By Alex Berkman
Also known as African American History Month, Black History Month has been celebrated since 1976. When President Gerald Ford officially recognized Black History Month that same year, he called upon the American people to “seize the opportunity to honor the too-often neglected accomplishments of Black Americans in every area of endeavor throughout our history.” Ford’s words are genuine and powerful; and fortunately, his message lives on to this very day.
Black History Month was created by Carter G. Woodson. He was only a first generation free man, but would also become just the second African American to earn a PhD at Harvard. Growing up, he recognized the refusal of the educational system to teach Black history and the accomplishments of Black people. In an effort to promote change, he founded the Association for the Study of African American Life and History (ASALH). In 1926, Woodson and the ASALH proposed a national “Negro History Week,” which called upon educators to dedicate a week towards teaching Black history. During the Civil Rights Movement, “Negro History Week” gained national recognition, and by 1976, President Ford expanded the week to the entire month of February. Each year, Black History Month, as Ford hoped, encourages greater awareness and appreciation for the richness and importance of Black history.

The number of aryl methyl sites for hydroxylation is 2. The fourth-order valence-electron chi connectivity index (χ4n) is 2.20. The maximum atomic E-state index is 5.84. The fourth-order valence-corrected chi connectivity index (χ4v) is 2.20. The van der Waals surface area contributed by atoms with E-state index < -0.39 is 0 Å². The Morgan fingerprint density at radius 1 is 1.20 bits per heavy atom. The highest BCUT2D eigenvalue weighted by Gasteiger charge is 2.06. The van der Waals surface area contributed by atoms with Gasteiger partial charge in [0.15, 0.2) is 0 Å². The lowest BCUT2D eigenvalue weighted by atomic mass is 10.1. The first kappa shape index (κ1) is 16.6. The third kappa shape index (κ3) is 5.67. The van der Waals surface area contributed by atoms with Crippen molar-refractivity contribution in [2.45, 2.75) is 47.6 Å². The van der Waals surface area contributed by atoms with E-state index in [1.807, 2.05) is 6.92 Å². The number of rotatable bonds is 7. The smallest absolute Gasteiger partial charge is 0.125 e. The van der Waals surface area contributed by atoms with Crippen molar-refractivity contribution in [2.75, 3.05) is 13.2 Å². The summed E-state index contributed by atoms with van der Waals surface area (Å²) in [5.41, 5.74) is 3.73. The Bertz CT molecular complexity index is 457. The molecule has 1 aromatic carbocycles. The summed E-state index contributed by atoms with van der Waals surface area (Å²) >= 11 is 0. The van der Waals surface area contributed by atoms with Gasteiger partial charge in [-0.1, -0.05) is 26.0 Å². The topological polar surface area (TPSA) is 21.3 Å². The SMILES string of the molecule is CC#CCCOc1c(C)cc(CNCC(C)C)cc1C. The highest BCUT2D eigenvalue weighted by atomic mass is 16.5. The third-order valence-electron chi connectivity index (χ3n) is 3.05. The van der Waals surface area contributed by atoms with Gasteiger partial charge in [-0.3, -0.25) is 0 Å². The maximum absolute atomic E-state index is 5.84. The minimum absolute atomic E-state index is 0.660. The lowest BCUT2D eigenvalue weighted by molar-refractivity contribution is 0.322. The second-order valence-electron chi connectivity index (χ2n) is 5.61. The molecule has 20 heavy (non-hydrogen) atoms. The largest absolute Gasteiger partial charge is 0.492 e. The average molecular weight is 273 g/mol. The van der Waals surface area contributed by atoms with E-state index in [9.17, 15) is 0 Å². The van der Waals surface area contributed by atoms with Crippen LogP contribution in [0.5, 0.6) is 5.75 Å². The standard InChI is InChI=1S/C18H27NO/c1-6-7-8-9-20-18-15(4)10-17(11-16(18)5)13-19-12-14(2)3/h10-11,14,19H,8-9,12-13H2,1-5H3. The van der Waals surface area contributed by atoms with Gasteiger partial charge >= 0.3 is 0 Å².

Black History Month has been celebrated in numerous areas of society, including sports. Specifically, in the NBA, we have seen a rise in advocacy against social injustice and racism. This past month, Lebron James spoke out on the topic. Lebron make the point that he “celebrates Black excellence every single day, every single day of the year, 365 days, and goes around and around my house in my household and the group of people I’m around” (nba.com). Lebron’s team, The Los Angeles Lakers, also recently hired Dr. Karida Brown as the new Director of Racial Equity & Action. Brown has developed a curriculum to help the Lakers staff better comprehend how to advocate for creating positive change. Across the league, teams have taken steps to further advocate for social equity. The Dallas Mavericks have stopped playing the national anthem at home games, feeling that the song “did not fully represent the [Black community],”according to Mavericks owner Mark Cuban. Furthermore, for the entire month of February, each NBA team rocked warm up uniforms with an identical message: “Built By Black History.”
Notably, Black History Month seems to hold even greater meaning as we reflect on this past year. In 2020 alone, George Floyd, Breonna Taylor, Ahmaud Arbory, and many other Black individuals were inexplicably and unjustly killed, the victims of unchecked systems of racial injustice. This sparked civil unrest and protests akin to that of the 1960s Civil Rights Movement. The loss of these lives was nothing short of devastating, and their deaths served as a reminder for the continuous struggle for equality. So now that it is March, that does not mean we should forget the message of February. Rather, we must live each and every day like it is Black History Month.